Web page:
By Bernard Hickey
Why are house prices so ruinously high in New Zealand?
It is the question everyone asks every day in one forum or another. Is it too much migration or to few controls on foreign buying?
Bank executives certainly mused this week in a KPMG report that these foreign cash buyers were pumping up asset values.
They seemed most disappointed that this surge in demand did not involve a loan from a bank.
Is it not enough houses built in Auckland?
Reserve Bank Governor Graeme Wheeler made that conclusion in a select committee hearing this week when he concluded that a lack of new dwelling units, particularly in high rise apartment blocks in the leafy suburbs of Grey Lynn, Ponsonby, Parnell, Mt Eden and Epsom were responsible for the dangerous over-valuation.
He said NIMBYs (Not In My Back Yard types) should be put back in their boxes.
Is it way too many discounts from banks on fixed mortgages or Is it the lack of a capital gains tax?
Andrew Little has concluded the mere mention of a capital gains tax is too politically explosive to be associated with when asking for the right to govern and John Key certainly leapt on the opportunity to paint such a tax as an un-New Zealand death duty that most New Zealanders would reject as an unpatriotic attack on a sacred New Zild right of wealth creation.
So New Zealand's policy makers have decided that even if a lack of a capital gains tax is the reason, it's too sensitive to touch.
All of these reasons for over-valuation may be true and are certainly part of an intense political and economic debate New Zealand has had for years.
But what if the reason was closely connected to a bizarre European city that is about the size of Hamilton that no-one has heard of?
Maybe the astonishing valuations of Auckland houses have nothing to do with the fundamentals of supply of housing and demand of incomes. Maybe they're all about the ability to borrow more money to bid up prices.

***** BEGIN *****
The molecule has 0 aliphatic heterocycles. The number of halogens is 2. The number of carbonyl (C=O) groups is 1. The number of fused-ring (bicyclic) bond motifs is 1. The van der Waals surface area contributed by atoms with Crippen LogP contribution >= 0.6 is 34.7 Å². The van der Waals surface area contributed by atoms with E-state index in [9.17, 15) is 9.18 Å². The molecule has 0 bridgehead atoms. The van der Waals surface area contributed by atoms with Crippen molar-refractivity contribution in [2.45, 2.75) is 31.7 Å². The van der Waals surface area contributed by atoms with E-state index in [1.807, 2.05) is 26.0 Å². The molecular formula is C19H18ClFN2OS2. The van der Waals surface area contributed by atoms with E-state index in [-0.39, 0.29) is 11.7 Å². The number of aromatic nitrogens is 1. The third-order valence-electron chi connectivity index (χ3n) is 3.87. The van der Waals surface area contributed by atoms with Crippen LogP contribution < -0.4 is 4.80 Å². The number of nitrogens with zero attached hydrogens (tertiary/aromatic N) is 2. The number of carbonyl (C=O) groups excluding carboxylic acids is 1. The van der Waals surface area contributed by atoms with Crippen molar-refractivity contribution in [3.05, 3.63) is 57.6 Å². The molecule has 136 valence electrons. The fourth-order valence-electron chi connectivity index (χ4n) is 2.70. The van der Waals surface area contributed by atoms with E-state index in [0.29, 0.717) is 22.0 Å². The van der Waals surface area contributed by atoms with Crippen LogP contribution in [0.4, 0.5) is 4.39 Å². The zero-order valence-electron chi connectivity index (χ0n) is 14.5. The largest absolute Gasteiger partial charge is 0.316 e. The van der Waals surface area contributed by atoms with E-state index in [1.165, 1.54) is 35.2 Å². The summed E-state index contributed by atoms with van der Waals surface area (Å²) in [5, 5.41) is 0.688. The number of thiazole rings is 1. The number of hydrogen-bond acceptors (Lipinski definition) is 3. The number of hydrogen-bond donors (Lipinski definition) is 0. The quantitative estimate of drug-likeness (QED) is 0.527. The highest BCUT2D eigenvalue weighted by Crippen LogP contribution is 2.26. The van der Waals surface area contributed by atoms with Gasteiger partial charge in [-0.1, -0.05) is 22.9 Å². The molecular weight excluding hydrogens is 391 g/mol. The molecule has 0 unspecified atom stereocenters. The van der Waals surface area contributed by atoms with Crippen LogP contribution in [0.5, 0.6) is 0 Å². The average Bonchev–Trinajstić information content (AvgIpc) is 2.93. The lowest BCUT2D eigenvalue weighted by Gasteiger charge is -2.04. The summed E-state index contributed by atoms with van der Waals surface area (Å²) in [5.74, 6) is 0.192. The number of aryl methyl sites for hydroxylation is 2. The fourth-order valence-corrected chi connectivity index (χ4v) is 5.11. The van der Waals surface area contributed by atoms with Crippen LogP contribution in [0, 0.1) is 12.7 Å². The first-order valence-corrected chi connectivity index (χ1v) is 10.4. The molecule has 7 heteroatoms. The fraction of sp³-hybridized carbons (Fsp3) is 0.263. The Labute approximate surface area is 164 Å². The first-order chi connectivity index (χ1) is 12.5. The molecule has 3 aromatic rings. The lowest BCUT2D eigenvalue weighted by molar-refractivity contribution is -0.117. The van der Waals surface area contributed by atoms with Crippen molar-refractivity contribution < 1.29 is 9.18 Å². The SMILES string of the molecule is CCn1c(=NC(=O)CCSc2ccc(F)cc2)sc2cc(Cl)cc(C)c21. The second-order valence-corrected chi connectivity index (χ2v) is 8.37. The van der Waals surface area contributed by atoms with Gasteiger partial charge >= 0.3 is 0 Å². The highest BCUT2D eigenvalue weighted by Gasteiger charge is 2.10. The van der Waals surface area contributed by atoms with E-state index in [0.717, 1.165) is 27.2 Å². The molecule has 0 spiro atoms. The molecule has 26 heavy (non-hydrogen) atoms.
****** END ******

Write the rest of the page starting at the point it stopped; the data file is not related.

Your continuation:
That's the deeply disturbing conclusion of a an explosive new academic paper by economists from the US Federal Reserve and the Universities of California and Bonn.
They argue that banks have been lending much, much more to buyers of houses since 1989, which has contributed to the amazing doubling and trebling of house prices since then in most developed countries. It's the 'blame it on Basel' theory.
This Hamilton-sized city is situated at the point on the European map where Switzerland, France and Germany conjoin. It's the place in the world of financial diplomacy where bankers of the world get together to decide the rules on how much capital banks must put aside to back loans they make to all sorts of customers.
In 1989, the Bank for International Settlements (BIS), which is based in Basel, ruled that mortgages were the least risky form of borrowing and therefore banks had to put aside the least amount of capital for these loans.
The argument was that home owners would of course pay their mortgages first, which meant these loans would be repaid first and therefore banks could leverage up for mortgages. The end result of this piece of financial bureaucracy was an in-built bias in favour of mortgages.
It meant that banks were biased in favour of loans to home buyers, rather than business builders.
They offered lower interest rates and friendlier terms to home buyers rather than business builders.
The result was a sharp increase in the proportion of lending to home buyers, rather than business borrowers, since 1989.
The ratio of mortgage lending to GDP rose from two times GDP in the developed world in the late 1980s to about six times GDP now. Think about that for a moment.
Banks were prepared to lend three times as much for the same piece of property and the same income attached to that property as before 1989. Nothing had changed apart from the signal from the regulator and lower interest rates. New Zealand is part of this trend.
Reserve Bank figures show the proportion of lending linked to mortgages has risen from close to 40% of lending in the early 1980s to closer to 60% now.
This is a crucial piece of financial arithmetic and will no doubt factor in the thinking of the Reserve Bank as it considers new Macro-Prudential measures to slow mortgage lending, on top of the high LVR speed limit.
All around the developed world, central banks and financial regulators are grappling with this historical accident linked to the city of Basel. Many are trying to unwind the Basel experiment.
We will find out in the months to come if the Reserve Bank is as committed to reducing the leverage in New Zealand's banking system to mortgages.
Meanwhile, the debate about housing should include the questions around how much money banks pump into property.
A version of this article was first published in the Herald on Sunday. It is here with permission.